There must be what Jacob called "a paradigm shift." For decades, a person's car has been inextricably linked to their pride. Though with the green movement, this idea is perhaps slipping in importance, car designers must take the "emotional" aspect of a car into account.

Introducing the iSeries concept cars. Beauties, really. The i3 is designed for the city, a zero emission clean vehicle, with a sleek design.The i8 is a modeled after a sports car, made for the purpose that Jacob had previously touched upon. "We can only make big moves," he said, "if cars remain ascetic and emotional."

The cars' bodies are made from carbon, light but strong, and feature a new technology Jacob called the "personal assistant." This addition can plan your day, connect with your smart phone and optimize your trip, make a commute more efficient.

The cars were also designed with a second life in mind. When the car is no longer useable, it will be able to be dismantled and recycle, and its impact on the environment as small as hospital.

The concept vehicles have behind them a clean manufacturing process that reduced energy used by 50% and water used by 70%.

He took some time to describe what BMW i Design is conjuring up, ideas-wise, in collaboration with universities world wide. Most of these projects are a long way away, he admitted, but was excited to present the audience with new, creative thinking.

The questions i Design asked the students were: "Can a car make your commuting time more valuable and can it benefit to a community?"

A few of the ideas include fully automated driving, using parked cars as a means of displaying information (like directions or hazard signs) or using cars as a way to store natural energy.

According to Jacob, BMW i Design considers it their obligation to develop these new technologies and offer new perspectives on car design. He ended his presentation with a slide that read: "Be curious and optimistic about the future."

WORKING TOGETHER

The floor was then opened to the audience. A New Yorker asked Newman regarding the small ways in which we can change the city, such as finding new ways to pave roads. Newman began to talk about the inflexibility of infrastructure that is in place to change. But, she said, design is flexible.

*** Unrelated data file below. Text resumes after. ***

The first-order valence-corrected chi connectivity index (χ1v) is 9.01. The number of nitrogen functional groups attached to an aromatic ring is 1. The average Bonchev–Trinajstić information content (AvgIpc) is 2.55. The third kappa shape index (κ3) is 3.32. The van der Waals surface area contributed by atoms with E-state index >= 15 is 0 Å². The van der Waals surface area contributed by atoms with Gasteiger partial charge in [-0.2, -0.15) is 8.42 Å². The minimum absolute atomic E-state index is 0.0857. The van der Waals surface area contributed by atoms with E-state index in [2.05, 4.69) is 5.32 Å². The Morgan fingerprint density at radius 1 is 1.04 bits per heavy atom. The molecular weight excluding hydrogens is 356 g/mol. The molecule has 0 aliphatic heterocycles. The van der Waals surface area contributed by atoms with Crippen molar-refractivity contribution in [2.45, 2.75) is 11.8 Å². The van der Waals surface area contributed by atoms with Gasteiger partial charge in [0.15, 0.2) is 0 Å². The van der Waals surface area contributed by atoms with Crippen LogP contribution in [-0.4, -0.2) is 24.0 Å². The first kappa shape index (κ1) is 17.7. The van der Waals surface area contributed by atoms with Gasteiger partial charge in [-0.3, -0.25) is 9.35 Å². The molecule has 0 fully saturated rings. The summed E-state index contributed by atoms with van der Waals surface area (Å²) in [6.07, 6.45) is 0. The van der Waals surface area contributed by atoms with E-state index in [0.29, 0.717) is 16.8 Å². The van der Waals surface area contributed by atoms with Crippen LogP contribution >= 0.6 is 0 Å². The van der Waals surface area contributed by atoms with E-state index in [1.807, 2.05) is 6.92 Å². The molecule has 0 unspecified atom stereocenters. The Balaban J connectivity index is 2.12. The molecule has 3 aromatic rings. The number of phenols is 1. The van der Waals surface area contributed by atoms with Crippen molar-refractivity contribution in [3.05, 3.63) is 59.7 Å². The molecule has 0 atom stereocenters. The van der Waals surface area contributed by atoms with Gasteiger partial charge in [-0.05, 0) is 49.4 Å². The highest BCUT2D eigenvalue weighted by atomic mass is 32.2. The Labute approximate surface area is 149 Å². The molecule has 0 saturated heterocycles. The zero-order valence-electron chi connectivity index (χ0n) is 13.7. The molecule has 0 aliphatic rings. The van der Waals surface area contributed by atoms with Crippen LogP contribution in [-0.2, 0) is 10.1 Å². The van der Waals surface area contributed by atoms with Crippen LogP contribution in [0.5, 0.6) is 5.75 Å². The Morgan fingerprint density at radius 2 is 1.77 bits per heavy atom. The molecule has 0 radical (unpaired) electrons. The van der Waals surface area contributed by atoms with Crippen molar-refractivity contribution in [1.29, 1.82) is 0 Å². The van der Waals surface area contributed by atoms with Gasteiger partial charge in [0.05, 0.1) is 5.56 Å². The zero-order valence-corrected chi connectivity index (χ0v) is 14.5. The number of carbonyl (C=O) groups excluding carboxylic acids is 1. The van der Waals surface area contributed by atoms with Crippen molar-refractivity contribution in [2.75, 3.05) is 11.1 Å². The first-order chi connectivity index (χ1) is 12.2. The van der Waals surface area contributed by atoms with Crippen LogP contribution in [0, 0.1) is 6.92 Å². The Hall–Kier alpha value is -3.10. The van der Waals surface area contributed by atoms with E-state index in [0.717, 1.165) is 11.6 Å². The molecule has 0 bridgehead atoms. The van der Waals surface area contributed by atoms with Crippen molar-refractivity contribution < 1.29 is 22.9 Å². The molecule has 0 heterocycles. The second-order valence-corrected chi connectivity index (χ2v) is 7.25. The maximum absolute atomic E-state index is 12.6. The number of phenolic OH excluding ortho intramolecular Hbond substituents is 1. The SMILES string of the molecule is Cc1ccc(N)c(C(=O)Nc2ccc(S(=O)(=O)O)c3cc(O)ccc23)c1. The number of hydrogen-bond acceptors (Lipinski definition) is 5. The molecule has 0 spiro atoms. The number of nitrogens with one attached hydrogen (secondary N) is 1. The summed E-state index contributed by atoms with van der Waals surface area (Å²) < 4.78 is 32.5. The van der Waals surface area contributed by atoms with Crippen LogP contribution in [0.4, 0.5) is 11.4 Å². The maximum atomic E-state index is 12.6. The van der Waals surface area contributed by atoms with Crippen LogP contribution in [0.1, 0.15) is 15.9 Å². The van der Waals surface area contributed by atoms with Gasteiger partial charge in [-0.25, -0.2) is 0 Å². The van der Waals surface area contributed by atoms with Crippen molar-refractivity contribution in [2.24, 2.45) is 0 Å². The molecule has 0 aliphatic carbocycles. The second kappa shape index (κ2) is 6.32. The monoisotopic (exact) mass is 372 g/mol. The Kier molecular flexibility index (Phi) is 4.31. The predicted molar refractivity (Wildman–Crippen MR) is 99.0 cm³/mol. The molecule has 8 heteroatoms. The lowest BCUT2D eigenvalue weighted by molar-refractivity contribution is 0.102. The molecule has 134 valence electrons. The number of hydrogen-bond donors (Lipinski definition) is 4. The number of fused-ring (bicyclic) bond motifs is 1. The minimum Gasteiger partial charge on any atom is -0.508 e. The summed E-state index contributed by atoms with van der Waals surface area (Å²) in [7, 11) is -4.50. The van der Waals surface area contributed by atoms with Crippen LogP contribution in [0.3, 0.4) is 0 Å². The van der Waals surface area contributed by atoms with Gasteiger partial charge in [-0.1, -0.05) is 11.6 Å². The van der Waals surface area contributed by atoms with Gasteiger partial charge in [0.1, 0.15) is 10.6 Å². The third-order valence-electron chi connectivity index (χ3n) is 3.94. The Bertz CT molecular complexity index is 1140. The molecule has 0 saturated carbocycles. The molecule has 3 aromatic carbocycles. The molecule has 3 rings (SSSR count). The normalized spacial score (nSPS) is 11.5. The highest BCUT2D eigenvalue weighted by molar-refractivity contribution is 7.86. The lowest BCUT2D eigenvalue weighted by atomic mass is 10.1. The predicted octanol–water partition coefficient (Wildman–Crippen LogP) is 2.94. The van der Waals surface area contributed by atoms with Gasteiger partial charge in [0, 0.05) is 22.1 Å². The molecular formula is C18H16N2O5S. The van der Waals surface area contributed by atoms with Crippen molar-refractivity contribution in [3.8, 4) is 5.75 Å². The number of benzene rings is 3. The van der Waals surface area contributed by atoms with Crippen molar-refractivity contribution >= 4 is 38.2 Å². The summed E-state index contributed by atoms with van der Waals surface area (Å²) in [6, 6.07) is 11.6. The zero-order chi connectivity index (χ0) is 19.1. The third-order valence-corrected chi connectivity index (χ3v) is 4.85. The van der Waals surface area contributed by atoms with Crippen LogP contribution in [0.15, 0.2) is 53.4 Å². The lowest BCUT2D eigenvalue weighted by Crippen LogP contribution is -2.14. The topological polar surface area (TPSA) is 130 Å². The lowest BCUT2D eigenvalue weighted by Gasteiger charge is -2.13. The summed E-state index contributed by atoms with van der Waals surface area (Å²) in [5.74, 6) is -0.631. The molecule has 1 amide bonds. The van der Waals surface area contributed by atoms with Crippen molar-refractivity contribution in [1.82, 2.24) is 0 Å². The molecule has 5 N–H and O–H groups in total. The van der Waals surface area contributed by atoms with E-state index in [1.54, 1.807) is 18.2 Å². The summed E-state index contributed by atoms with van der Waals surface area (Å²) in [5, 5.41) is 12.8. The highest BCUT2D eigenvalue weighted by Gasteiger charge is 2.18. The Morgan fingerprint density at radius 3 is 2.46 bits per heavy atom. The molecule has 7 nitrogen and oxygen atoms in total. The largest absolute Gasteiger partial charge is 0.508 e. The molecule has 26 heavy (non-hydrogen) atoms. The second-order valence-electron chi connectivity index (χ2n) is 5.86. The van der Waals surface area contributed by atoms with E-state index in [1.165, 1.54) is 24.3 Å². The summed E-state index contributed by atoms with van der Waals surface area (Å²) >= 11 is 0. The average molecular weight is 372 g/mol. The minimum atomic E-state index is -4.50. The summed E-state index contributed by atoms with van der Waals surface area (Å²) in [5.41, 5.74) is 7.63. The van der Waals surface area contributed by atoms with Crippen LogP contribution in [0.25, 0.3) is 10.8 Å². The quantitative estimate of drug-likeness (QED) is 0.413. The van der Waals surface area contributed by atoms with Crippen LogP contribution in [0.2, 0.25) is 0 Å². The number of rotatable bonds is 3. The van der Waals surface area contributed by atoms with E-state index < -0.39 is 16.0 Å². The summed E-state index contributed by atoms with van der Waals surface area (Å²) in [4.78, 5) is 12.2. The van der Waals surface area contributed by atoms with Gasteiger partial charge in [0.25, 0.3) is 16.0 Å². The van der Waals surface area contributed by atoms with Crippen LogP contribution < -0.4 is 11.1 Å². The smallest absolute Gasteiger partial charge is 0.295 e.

In an aging city, it could take 15 years to implement changes, but in the car industry a new car is introduced every year. Given that we know this, how can the two sides of mobility design communicate to make progress?

Jacob took the mic. He said that with all of the technology available (what about sensors in the streets or loading tech into cars that could make them recognize each other?) in the car industry they are able to make a lot. However, he emphasized a kind of "symbiosis between car and environment. We must do it together."

Newman agreed. "We need to build a partnership between the bricks and mortar and a cutting edge policy," she said.

To conclude, an audience member asked Jacob if he would use a car in New York. "Having a car is trouble," said the BMW designer. But that is just New York. If we could first find a way to stop commuting, we could stop many problems. But it doesn't look that that will happen any time soon. In the meantime, the priority is maximizing efficiency for those bound to their vehicles. Both designers and cities can help.

For more on BMW Guggenheim Lab programs, click here.
Photo: Beth Carter

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Beth Carter

Contributing Editor

Beth Carter is a freelance journalist based in San Francisco. She has worked for Catalyst magazine, the New York Times Syndicate, BBC Travel and Wired. She holds degrees from the University of Oregon and New York University. Follow her on Twitter. Disclosure